Lead Poisoning-Symptoms and Prevention

Is your home safe? The walls and water in your home could be harboring a deadly substance that could cause great danger and even death. This substance enters the bloodstream and inhibits the productions of hemoglobin. Hemoglobin is needed by red cells to transport oxygen. It locks onto and inactivates essential enzymes in the brain and nervous system. If not caught on time it will slowly kill you. What is this deadly substance? It is highly toxic lead. Is your family a victim of lead poisoning?

SYMPTOMS OF LEAD POISONING

Lead poisoning symptoms in adults include metallic taste in mouth, personality changes, headache, loss of appetite, nausea, vomiting, abdominal pain, constipation, blue-grey line along gums in the mouth, pregnancy problems, reproductive problems, high blood pressure, digestive problems, nerve disorders, cataracts, memory problems, concentration problems, muscle pain and joint pain.

Lead poisoning symptoms in children include slowed growth, headaches, hearing problems, brain damage, nerve damage behavior problems, learning problems, hyperactivity, vomiting, staggering, convulsions, drowsiness and confusion.

Lead is extremely dangerous even in small amounts. Small amounts can cause irreversible damage to the brain. High levels of lead in the body can lead to comatose, convulsions, mental retardation and death.

TREATMENT FOR LEAD POISONING

The first treatment for lead poisoning is to stop the source of exposure. This is critical for the reduction of the lead levels. The longer the person is exposed to lead, the more damage to the person’s health will occur. If the source of lead cannot be removed alternatives must be sought to reduce the likelihood that the lead will continue to cause problems. Examples of this can be to seal in, rather than remove, old lead paint. Your local health department can be contacted to possibly recommend resources to identify and reduce lead in your home or community. Classes I and II lead levels may be reduced sufficiently by stopping exposure.

More severe cases may require chelation therapy in addition to the removal from lead exposure. Chelation therapy consists of taking a medicine that is a chelating agent. This medicine combines with the lead so that it is excreted from the body. Class III and most of Class IV cases can be treated with an oral drug called succimer or dimercaptosuccinic acid.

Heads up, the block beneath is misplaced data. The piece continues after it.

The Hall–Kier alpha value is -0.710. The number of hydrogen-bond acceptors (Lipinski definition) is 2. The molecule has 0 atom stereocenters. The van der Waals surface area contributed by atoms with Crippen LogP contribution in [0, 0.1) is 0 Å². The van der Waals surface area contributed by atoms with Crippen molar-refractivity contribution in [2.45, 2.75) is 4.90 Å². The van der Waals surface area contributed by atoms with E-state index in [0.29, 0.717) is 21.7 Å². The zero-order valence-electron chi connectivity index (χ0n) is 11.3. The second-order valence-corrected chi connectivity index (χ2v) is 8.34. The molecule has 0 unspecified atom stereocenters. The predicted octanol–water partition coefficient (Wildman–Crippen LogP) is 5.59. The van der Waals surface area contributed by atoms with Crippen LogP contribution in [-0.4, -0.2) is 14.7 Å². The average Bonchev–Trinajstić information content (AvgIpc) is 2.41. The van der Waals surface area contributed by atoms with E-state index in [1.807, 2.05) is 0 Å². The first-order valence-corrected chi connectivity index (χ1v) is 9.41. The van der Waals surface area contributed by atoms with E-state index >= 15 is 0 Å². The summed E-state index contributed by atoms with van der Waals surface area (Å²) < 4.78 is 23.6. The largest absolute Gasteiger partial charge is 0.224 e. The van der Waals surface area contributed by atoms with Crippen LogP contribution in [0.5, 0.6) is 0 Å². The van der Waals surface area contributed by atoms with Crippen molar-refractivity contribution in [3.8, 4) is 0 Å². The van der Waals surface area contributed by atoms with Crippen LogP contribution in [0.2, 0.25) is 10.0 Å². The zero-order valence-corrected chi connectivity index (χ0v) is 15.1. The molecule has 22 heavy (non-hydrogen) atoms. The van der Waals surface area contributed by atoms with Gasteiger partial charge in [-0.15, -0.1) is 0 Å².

Lead levels that are greater than Class IV or V are treated with a chemical called ethylenediaminetetraccetic acid or EDTA. EDTA is given by injections into your veins and may be combined with a drug called dimercaprol. It may take more than one treatment depending on the level of lead. This treatment may not reverse the damage that has already been caused by severe lead intoxication.

PREVENTION OF LEAD POISONING

Simple measures can be taken to reduce or offer protection from lead poisoning. Have a professional check your home for lead hazards. Get a lead inspection and risk assessment done by the appropriate professionals. Although home lead tests are available they are not recommended by the EPA due to reliability issues. A lead inspection is limiting due to it only checking for lead presence in painted surfaces in your and home. It does not determine whether the paint has dangerous levels of lead. Risk assessment is a better alternative because it will tell you if dangerous lead sources such as peeling paint are present in your home. It can also tell you how to reduce or control the hazards.

Awareness of lead poisoning is the key to surviving its deadly effects. It is important to have your home checked out by a professional. If symptoms of lead poisoning are present seek medical attention promptly. It could be the difference between life and death.

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